Beating New Life into a Heart Transplant
Human hearts which are not used each year because they are deemed unsuitable for an organ transplant could get a second chance to save a life, with the help of new research taking place in the North East.
Organ shortage is one of the most pressing issues concerning the field of transplantation, with hundreds of Britons a year dying while on the transplant waiting list, and coronary heart disease being one of the biggest killers in the UK.
From potential donors, some hearts are not retrieved due to their unsuitability for organ transplantation. Now new research at the University of Sunderland to restart hearts and develop tests to prove they are still viable, could potentially use more of the declined donor hearts, potentially helping to reduce transplant waiting lists.
As a result of successful pre-clinical tests in the lab to get dead pigs’ hearts beating once again, clinical trials are to begin on human hearts that would not otherwise have been used after ethical approval was granted by National Research Ethics service in Newcastle. The research work has also been done in collaboration with Newcastle University.
Dr Noel Carter, senior lecturer in molecular biology at the University of Sunderland’s Faculty of Applied Sciences, explained: “We have demonstrated enough evidence in our results from restarting pigs’ hearts after several hours of being clinically dead, to be able to begin clinical testing on human hearts that are considered too marginal to be used for transplant or as a source of heart valves.
“Heart surgeons have to be 100 per cent positive that this vital organ is going to work before transplantation, which is why a number of them end up not being used. Our research wants to take those rejected hearts, get them restarted, carry out echocardiograms and tests in a sterile environment to check activity and show them to be in perfect working order. We believe then a proportion could be reconsidered for transplantation.”
The research team has developed a novel circulatory equipment and defibrillators to pump warm, oxygenated blood through the hearts and used dialysis to filter out unwanted products from the circuit thereby restoring the heart’s metabolic activity.
Dr Carter added: “We are devising a series of parameters to test the hearts and ensure that they would be viable if a transplant goes ahead. We believe this could offer new hope for patients and see a greater increase in heart transplants.”
Also collaborating on the research is Professor David Talbot, Dr Guy MacGowan, Mr Stephen Clarke and Professor John Dark who all work at Newcastle’s Freeman Hospital.
The work is the research project of University of Sunderland PhD student Omar Mownah, a clinical fellow and trainee surgeon, and Susan Stamp, research technician from Newcastle University.
Professor Talbot said “Heart transplantation rates are dwindling year on year within the UK and abroad. This is partly good news as deaths from head injuries through road traffic accidents have fallen but other organ transplants such as the liver and kidney have managed to increase the use of more marginal and older donors. This is often not possible for the heart due to heart disease and the effect of certain drugs on the heart toward the end of life. As a result patients with cardiac failure are increasingly using mechanical devices to support their own hearts as a definitive treatment rather than them being a bridge until a heart transplant becomes available.”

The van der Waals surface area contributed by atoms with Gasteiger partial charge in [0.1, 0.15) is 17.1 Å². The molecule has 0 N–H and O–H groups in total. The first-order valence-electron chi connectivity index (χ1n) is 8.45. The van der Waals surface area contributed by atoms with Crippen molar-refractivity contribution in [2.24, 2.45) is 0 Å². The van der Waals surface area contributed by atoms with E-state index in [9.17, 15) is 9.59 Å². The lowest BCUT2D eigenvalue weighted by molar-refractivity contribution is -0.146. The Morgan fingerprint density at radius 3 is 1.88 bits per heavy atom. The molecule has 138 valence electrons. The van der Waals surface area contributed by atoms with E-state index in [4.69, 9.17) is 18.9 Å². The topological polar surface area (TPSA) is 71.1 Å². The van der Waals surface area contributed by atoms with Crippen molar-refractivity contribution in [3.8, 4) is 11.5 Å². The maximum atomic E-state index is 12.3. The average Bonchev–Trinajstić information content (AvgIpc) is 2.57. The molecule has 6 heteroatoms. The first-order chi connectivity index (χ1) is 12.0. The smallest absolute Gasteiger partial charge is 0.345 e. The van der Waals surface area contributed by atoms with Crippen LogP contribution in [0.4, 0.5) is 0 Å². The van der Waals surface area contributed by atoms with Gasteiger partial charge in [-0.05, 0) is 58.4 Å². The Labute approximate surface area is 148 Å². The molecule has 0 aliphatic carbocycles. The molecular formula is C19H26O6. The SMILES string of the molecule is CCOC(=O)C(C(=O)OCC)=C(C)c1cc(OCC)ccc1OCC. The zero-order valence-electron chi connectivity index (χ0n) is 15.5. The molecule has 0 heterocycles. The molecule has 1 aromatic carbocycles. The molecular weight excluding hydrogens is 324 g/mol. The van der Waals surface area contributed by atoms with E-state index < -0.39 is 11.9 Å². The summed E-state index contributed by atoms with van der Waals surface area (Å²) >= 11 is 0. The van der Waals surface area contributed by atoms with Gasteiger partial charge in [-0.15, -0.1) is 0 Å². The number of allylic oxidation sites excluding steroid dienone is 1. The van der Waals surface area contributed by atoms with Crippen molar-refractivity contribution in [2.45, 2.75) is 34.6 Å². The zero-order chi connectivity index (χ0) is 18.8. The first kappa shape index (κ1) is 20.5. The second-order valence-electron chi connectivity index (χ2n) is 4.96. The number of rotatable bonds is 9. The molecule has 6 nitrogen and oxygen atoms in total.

Heart transplant is the only option for patients with end-stage heart failure or irreparable coronary artery disease. During this procedure, doctors replace the ailing heart with a healthy one from a brain dead patient.
NHS Blood and Transplant which is the body responsible for organ donation services within the UK are aware and supportive of this research that is entering clinical testing, which has been announced during National Transplant Week (July 8-14).
Professor James Neuberger, Associate Medical Director at NHS Blood and Transplant said: “Surgeons are very keen to transplant every donated organ that can be transplanted safely and will retrieve every organ that might be transplanted in order to ensure that no opportunity is lost. Each donor organ is different and the condition of a heart cannot be fully assessed until it is retrieved.
“We welcome this study and any development that not only increases the quality of organs available for transplant, but also allows those organs currently deemed unsuitable to become of sufficient quality to be transplanted. This research is in the early stages and we await the findings with interest."
Permission to carry out the clinical trials has been done through IRAS (Integrated Research Application System) which is a UK-wide system that streamlines the process for applying for permissions and approvals to conduct health and social care research.
This latest research is in addition to previous work by the same Sunderland research group hoping to expand the donor pool by looking at non-heartbeating donors. These are cases where patients have suffered a heart attack either in intensive care, Accident & Emergency or outside the hospital environment, and there has been an extended period of time in which the body is warm and there is no oxygen being supplied to the organs.
One strategy is to remove the organs and store them cold to try and minimise metabolic damage. The other option is to take a warm oxygenated approach called ECMO (Extra-Corporeal Membrane Oxygenation) where warm oxygenated blood is put round the organs while waiting for them to be transplanted.
This research has led to the development of new medical devices to allow the rapid cooling of the organs, which have been approved by the NHS and have been used in clinical practice.
Source: University of Sunderland
Published on : Thu, 11 Jul 2013
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